WWE pro wrestling legend ‘Rowdy’ Roddy Piper dies at age of 61
HOLLYWOOD — WWE Hall of Famer “Rowdy” Roddy Piper, reportedly died in his sleep at his California home Thursday night. Word of his death was posted on wwe.com:
WWE is deeply saddened that Roderick Toombs, aka “Rowdy” Roddy Piper — WWE Hall of Famer and Intercontinental Champion — passed away today at the age of 61.
WWE extends its sincerest condolences to Toombs’ family, friends and fans.
“Roddy Piper was one of the most entertaining, controversial and bombastic performers ever in WWE, beloved by millions of fans around the world,” said WWE Chairman & CEO Vince McMahon. “I extend my deepest condolences to his family.”
Piper was ranked among the top 50 greatest villains in pro-wrestling history. The wrestling legend was interviewed live on FOX43’s Morning News last May and promoted his anti-bullying organization “Stand for the Silent.”
Later the same day, he appeared at the Lancaster Barnstormers game at Clipper Magazine Stadium.
Though he was born in Saskatoon, Saskatchewan, Canada, Piper accentuated his Scottish heritage and would be billed from Glasgow, Scotland. He would often come to the ring wearing a kilt and his trademark ‘Hot Rod’ t-shirt, and playing a bagpipe.
Piper began his wrestling career at age 15. In the many decades that followed, Piper would feud with the top good guys wherever he went. When wrestling on the West Coast for the National Wrestling Alliance, Piper took on the legendary Guerrero family. When he came east to the Mid-Atlantic promotion, Piper feuded with the likes of Jack Brisco and Ric Flair. He wrestled Greg “The Hammer” Valentine in a dog collar match at the very first Starrcade event.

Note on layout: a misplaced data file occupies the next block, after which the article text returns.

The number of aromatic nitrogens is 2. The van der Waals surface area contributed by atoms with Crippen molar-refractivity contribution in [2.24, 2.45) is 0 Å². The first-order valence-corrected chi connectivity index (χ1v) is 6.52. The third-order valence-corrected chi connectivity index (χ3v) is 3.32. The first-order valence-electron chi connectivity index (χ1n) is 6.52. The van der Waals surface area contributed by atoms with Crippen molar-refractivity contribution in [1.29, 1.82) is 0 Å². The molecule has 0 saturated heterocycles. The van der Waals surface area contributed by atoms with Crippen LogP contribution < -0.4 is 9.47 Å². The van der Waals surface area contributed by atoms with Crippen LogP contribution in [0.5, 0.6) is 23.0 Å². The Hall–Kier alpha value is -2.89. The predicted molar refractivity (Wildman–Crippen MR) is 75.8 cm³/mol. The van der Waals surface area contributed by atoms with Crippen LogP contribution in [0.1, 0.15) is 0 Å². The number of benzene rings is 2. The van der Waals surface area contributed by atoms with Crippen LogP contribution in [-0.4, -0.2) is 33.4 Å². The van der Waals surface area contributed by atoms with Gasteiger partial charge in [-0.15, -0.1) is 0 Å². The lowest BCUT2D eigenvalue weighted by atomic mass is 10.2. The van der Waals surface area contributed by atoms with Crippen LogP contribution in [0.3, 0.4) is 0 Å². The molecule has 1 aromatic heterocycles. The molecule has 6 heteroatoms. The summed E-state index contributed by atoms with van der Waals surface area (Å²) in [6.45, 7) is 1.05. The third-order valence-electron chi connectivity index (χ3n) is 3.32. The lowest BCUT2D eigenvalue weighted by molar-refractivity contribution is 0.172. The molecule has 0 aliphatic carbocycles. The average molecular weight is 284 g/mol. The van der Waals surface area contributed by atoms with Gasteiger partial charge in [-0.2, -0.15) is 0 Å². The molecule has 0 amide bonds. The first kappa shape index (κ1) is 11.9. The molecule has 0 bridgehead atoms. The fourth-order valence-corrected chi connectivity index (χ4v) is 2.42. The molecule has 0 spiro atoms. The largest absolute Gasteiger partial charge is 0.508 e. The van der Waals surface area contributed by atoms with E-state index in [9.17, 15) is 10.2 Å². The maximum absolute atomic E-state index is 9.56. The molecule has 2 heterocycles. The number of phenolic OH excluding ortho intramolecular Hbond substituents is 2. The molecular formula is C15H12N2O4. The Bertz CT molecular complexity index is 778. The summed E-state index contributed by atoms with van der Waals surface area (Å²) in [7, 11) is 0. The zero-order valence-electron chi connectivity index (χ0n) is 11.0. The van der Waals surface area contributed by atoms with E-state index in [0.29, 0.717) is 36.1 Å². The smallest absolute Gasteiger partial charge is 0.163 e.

Piper’s star soared when he joined the then World Wrestling Federation, drawing jeers for blasting Jimmy Snuka with a coconut during an interview segment. He also main evented the first WrestleMania, teaming with Paul Orndorff to face Hulk Hogan and Mr. T.
When he wasn’t taunting crowds or opponents in the wrestling ring, Piper took on roles in such cult classics as They Live and Hell Comes to Frogtown. It was in the former film he uttered a phrase now etched into popular culture: “I am here to kick a– and chew bubble gum. And I am all out of bubble gum.”
After years of being reviled, the crowds began to like Piper’s antics and acerbic wit, prompting the WWF to make him a good guy. Even when he tried to be a bad guy, crowds just refused to boo the man.
In 2005, Piper was enshrined in the WWE Hall of Fame. WWE also named him wrestling’s greatest villain, ahead of greats like The Million Dollar Man Ted DiBiase, Ric Flair and The Four Horsemen, ‘Superstar’ Billy Graham, and Bobby Heenan.
After Piper’s retirement, mixed martial arts star Ronda Rousey took on the nickname ‘Rowdy’ after receiving Piper’s blessing to do so.
Roddy Piper is survived by his wife, their three daughters and one son.